Understanding Roots


Call me jaded, but it’s rare now that I find a gardening book that makes me understand gardening in a new way.  But this week, just such a book crossed my path.  It’s Understanding Roots by Robert Kourik.  In it, Kourik shares the fruits of his own deep experience as a gardener as well as his research into a variety of obscure but fascinating studies of plant roots.

Particularly interesting are the portraits of root systems of tree, shrubs and herbaceous plants that were obtained by excavating and tracing roots down into the soil.  Just looking at these dispels a number of gardening myths.  For instance, the diagrams of a number of fruit tree root systems suggest that the traditional way of fertilizing such plants, with a circle of holes drilled under the outer edge of the tree canopies, miss most of the feeder roots that supply the trees with nutrients.  And if you think you are going to dig out a dandelion taproot and all, first you should look at Kourik’s diagram of a dandelion’s roots (see below)

dandelion001Kourik also includes astonishing material about  the mycorrhizal fungi that partner with plant roots, hugely extending their penetration of the soil and their ability to extract nutrients by as much as 1,000 times.  In addition to their beneficial effect on the individual plants, mycorrhizal fungi also link plant to plant, serving as a means of communication – if  a pathogen invades one plant, nearby plants may sense this through mycorrhizal connections and activate their defense systems.

Also included are practical chapters about  methods for transplanting trees that maximize root growth (I’ve also reproduced Kourik’s illustration of that), the effects of various kinds of mulch on tree roots, and the effect of gray water use on root growth (Kourik is a leading authority on gray water systems).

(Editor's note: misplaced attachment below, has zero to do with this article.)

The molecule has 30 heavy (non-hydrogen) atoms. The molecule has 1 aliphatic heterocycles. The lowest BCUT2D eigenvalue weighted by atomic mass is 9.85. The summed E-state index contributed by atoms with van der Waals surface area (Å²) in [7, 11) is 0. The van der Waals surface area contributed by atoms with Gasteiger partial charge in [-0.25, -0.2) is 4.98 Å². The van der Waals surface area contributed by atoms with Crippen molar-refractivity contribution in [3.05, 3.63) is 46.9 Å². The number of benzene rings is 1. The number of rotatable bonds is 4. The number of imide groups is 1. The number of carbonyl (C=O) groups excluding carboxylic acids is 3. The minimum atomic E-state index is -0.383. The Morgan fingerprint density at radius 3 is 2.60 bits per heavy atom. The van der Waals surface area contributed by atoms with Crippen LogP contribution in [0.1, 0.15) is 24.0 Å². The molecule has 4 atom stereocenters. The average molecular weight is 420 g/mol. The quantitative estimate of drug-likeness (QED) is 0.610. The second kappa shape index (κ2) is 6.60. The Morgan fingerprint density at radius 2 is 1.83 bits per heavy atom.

There are very few books that I, as a gardener, consider must-haves.  But Understanding Roots is a new entry on that short list.

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Thomas Christopher

My father was a compulsive tree planter, but it was my mother who taught me the finer points of gardening.

Her homeschooling was followed by two years in the New York Botanical Garden’s School of Professional Horticulture, and then ten years as horticulturist at an Olmsted Brothers designed estate on the Hudson River Palisades.

I’ve worked as a horticultural journalist for 35 years, contributing to publications ranging from Martha Stewart Living to the Journal of the Royal Horticultural Society and The New York Times.  My most recent book is Nature Into Art: The Gardens of Wave Hill, which is a tour of the lessons to be learned from that great public garden.  I’m currently focusing on my new podcast (at thomaschristophergardens.com) which features weekly interviews with leaders of environmentally-informed gardening.

My special enthusiasms include sustainable gardening, especially sustainable lawns;  heirloom chicken breeds; and recreating vintage New England hard ciders.


Contact Tom by email